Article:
MOTIVATION AND ROLE CONFLICT”

MOTIVATION AND ROLE CONFLICT”

CASE STUDY

Jonathan MacMillan has worked as a rep for Shield Financial in Des Moines for almost three years. His first year he made 110 percent of quota, generating $750,000 in revenues. In year 2, he hit 120 percent of quota, a hefty $1.25 million.

To do this, he worked 14-hour days during the week prospecting and meeting with customers, plus whatever weekend time was necessary to complete reports and write proposals. Keeping this pace, MacMillan was on target to reach this year’ s quota as well—that is, until he became a first-time father two months ago. He’s now working only 40- to 50-hour weeks. The result is, of course, fewer sales.

     Doug Bloom is worried. Shield is in the process of introducing the new First-Plus account program and has ambitious growth plans. Bloom also had hoped to make MacMillan a member of the management team.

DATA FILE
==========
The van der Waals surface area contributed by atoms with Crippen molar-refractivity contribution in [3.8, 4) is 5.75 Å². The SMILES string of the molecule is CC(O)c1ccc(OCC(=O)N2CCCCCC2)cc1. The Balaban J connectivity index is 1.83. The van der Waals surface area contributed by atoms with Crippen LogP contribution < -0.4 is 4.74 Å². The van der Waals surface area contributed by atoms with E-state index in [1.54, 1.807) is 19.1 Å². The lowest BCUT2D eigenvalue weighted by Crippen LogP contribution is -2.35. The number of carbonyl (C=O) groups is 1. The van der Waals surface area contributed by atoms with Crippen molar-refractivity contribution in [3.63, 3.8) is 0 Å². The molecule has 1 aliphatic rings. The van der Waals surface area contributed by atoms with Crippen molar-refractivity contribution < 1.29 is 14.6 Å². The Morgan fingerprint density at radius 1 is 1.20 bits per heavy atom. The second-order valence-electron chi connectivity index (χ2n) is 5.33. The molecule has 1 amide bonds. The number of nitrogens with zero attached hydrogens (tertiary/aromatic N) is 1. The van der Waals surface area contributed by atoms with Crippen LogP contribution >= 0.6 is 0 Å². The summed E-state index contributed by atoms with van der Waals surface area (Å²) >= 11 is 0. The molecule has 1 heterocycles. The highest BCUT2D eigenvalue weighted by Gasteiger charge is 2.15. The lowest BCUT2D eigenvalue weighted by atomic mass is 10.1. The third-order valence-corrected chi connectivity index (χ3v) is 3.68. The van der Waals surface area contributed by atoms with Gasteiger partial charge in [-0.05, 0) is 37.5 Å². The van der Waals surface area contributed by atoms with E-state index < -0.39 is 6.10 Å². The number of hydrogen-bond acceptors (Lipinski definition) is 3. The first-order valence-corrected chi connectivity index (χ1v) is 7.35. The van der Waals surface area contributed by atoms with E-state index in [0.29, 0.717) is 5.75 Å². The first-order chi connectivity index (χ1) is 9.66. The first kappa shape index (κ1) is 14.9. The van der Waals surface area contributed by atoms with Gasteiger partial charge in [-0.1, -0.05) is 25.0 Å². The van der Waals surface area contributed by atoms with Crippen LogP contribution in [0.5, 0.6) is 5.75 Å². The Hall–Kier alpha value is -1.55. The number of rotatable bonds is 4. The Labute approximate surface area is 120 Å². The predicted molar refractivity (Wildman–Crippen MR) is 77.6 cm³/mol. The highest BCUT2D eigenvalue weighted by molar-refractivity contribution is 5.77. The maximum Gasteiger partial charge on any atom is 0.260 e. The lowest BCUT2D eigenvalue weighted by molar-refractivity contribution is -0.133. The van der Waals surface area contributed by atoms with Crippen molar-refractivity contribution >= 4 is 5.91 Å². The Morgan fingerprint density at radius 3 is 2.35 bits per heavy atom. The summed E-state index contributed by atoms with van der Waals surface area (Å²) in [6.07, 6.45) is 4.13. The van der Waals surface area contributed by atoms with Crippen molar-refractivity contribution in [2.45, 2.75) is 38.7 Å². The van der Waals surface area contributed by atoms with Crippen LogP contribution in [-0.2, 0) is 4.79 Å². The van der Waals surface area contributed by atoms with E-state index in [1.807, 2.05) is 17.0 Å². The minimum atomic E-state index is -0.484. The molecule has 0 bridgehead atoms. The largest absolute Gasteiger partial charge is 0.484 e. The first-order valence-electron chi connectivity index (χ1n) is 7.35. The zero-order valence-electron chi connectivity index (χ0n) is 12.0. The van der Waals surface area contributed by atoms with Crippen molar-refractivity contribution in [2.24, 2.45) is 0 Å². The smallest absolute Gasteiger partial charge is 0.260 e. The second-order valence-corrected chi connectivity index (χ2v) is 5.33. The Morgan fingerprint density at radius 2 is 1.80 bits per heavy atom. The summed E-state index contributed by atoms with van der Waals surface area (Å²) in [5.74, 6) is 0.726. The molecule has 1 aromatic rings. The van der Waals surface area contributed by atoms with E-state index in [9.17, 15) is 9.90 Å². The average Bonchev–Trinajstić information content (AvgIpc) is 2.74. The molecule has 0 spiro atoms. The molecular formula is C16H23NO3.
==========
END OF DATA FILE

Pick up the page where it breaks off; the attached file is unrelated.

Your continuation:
But when talking casually with him about goals and future plans, Bloom discovered that MacMillan is not interested in becoming a manager because at Shield the big money is in sales. Even working fewer hours, MacMillan is earning a fat paycheck. 

     Bloom is at a loss. He wants to get back the fiery, hard-charging MacMillan he was told of, but he’s not sure how.

Questions

1. How can Bloom remotivate MacMillan?

2. How should a manager deal with family role conflict? How can Bloom make MacMillan more efficient?            

3. Is MacMillan now a slacker? MacMillan is now only willing to work 50 hours a week and is not interested in changing. Is he going to be deadweight from now on? Is he worth the sales manager’s time and effort if he will never work more than 55 hours per week? Should he be reprimanded?

4. Why is Bloom so worried about MacMillan’s lack of interest in management? Is this important?

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